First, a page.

EXPLAINER: Islam’s ban on alcohol and how it’s applied
DOHA, Qatar (AP) — Just two days before the World Cup opener, host nation Qatar banned the sale of beer at stadiums in a sudden U-turn that was criticized by some and welcomed by others.
Qatari officials have long said they were eager to welcome soccer fans from around the world to the tournament but that visitors should also respect their culture and traditions. Alcohol consumption, impermissible in Islam, is one of the areas where the country has been attempting to strike a delicate balance.
Here’s a look at some of the issues related to alcohol and Muslim beliefs.
WHAT DOES THE QURAN SAY ABOUT ALCOHOL?
Drinking alcohol is considered haram, or forbidden, in Islam. As proof of the prohibition, Islamic scholars and Muslim religious authorities typically point to a verse in the Quran, the Muslim holy book, that calls intoxicants “the work of Satan” and tells believers to avoid them. Additionally, they cite sayings of Prophet Muhammad and the negative effects that alcohol can have.
Beyond abstaining from drinking, some Muslims also seek religious edicts on a variety of related day-to-day questions or dilemmas. These include whether or not to consume food mixed with alcohol; if it’s considered a sin to work at a restaurant that serves alcohol in a Western country; if perfumes containing alcohol are allowed; and whether to attend ceremonies or events where booze is served.
MUSLIM ATTITUDES ON ALCOHOL
While the prohibition on alcohol in Islam is believed to be widely heeded, not all Muslims abstain from drinking. Some drink, whether privately or publicly. In a Pew Research Center survey of Muslims around the globe, most people surveyed said that drinking alcohol was morally wrong. More than half in all countries where Muslims were surveyed held this view, including more than nine-in-ten in Thailand, Ghana, Malaysia, the Palestinian territories, Indonesia, Niger and Pakistan, according to the Pew report, which was published in 2013 and included 38,000 interviews. Still, in 11 of the 37 countries where this question was asked, at least one-in-ten said that drinking alcohol is morally acceptable and in some countries, sizable percentages said consuming alcohol is not a moral issue, the report added.
HOW IS THE BAN ON ALCOHOL APPLIED?
Alcohol is available in some Islamic nations though regulations vary widely and there can be intricate rules and restrictions on its sale or where it can be consumed. Some countries, like Saudi Arabia, outlaw alcohol altogether. Drinking there can be punished by flogging, fines, imprisonment and, for foreigners, deportation. The kingdom has in recent years been opening up entertainment options, which has spurred speculation about whether exceptions for alcohol consumption may be made in the future.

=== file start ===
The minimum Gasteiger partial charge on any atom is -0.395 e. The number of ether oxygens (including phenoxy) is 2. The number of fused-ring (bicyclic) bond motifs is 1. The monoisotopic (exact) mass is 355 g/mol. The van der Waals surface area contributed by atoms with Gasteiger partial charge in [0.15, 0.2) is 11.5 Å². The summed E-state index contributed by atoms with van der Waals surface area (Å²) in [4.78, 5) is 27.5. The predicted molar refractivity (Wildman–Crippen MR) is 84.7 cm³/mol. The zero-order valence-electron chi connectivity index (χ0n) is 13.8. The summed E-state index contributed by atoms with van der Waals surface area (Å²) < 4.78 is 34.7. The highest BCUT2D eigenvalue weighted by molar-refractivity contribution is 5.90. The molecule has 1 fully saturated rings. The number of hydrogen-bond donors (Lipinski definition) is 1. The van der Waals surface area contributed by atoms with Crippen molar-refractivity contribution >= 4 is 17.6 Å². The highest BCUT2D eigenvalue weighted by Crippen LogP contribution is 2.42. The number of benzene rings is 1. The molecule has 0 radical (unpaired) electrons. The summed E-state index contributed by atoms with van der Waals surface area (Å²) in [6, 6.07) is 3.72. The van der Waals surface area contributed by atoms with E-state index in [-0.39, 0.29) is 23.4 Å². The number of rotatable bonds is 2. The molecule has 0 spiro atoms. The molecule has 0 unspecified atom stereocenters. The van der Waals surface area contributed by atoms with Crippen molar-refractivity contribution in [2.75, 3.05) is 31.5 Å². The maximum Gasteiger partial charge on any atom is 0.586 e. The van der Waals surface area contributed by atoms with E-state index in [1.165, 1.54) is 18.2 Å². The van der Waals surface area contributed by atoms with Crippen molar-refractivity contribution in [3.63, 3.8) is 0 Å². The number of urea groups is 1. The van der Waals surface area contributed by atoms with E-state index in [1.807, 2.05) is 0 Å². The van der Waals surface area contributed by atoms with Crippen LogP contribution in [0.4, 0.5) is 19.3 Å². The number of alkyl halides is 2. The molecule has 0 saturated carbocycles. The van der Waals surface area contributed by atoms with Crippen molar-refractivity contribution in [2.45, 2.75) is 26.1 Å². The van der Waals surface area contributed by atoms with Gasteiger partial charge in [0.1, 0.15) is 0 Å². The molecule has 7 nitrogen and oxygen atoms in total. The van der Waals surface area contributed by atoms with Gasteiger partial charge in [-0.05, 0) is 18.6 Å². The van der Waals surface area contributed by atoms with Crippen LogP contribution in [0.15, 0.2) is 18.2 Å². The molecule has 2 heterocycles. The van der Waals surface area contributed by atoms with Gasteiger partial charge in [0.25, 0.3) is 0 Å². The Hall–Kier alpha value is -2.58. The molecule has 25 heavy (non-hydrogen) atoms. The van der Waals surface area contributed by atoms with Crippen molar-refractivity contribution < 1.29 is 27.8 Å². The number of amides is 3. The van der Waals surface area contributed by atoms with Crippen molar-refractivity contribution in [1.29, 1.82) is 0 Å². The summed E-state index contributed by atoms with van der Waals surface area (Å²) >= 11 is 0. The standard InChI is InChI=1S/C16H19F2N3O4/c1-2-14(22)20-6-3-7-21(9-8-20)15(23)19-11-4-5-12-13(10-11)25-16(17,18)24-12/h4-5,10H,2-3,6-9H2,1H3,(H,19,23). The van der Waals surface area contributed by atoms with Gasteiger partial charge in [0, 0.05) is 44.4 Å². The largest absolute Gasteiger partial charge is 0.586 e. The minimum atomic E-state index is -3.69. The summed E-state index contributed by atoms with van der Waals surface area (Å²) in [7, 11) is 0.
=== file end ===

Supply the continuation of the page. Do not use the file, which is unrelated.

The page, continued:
Other places have a more relaxed approach, such as Dubai, a top travel destination in the United Arab Emirates that is known to many for its glitz and love for superlatives. Dubai boasts a variety of bars, nightclubs and lounges that attract many visitors and well-to-do expatriate residents. In recent years, the city has also been increasingly loosening laws governing alcohol sales and possession of liquor. As in some other places, alcohol sales there provide a lucrative tax revenue source.
Alcohol is sold freely in liquor stores in Jordan and served in bars and restaurants throughout the capital of Amman. It is also available in Muslim-majority Egypt, which is traditionally popular with tourists and is home to a Christian minority. There, the young and rich can sip on cocktails or wines in beach clubs or bars, many with foreign names, while swaying to music. Wine, beer and spirits can also be ordered online among other options. Still, drinking is rejected by most; in the Pew study, 79% of surveyed Muslims in Egypt said they viewed alcohol as morally wrong.
BREAKING THE RULES
In dry countries, some have gone to great lengths to obtain alcohol, at times risking arrest, or worse. In Saudi Arabia, home to Islam’s holiest sites, there have been reports of efforts to skirt the ban, including liquor runs by some to neighboring Bahrain. Attempts to sneak booze into the kingdom have over the years included bottles of whisky hidden in socks and cans of beer disguised as Pepsi. Some endeavors, however, end in tragedy. In 2002, 19 people in Saudi Arabia died and others were hospitalized after drinking cologne containing methanol. In Iran, some have also died from methanol poisoning after they drank toxic homemade brews.
DRINKING IN QATAR
Qatar, which like Saudi Arabia follows an ultraconservative version of Islam known as Wahhabism, has strict limits on the purchase and consumption of alcohol, though its sale has been permitted in hotel bars for years. During the World Cup, beer was originally supposed to be sold also at stadiums and at fan zones in the evenings. That changed Friday when it was announced that only non-alcoholic beer would be available at the stadiums, except for in the luxury hospitality areas where champagne, wine, whiskey and other alcohol is served. The vast majority of ticket holders don’t have access to those areas.
The World Cup in Qatar is not the first to spur debate over whether alcohol sales should be allowed in matches. For the 2014 tournament, Brazil was forced to change a law to allow alcohol sales in stadiums — but the same cultural issues were not at play. Brazil had banned alcohol sales at soccer matches in a bid to curb fan violence. Some of those who were pushing for the ban’s lifting said at the time that in-stadium beer sales were a key part of World Cup tradition.
Associated Press religion coverage receives support through the AP’s collaboration with The Conversation US, with funding from Lilly Endowment Inc. The AP is solely responsible for this content.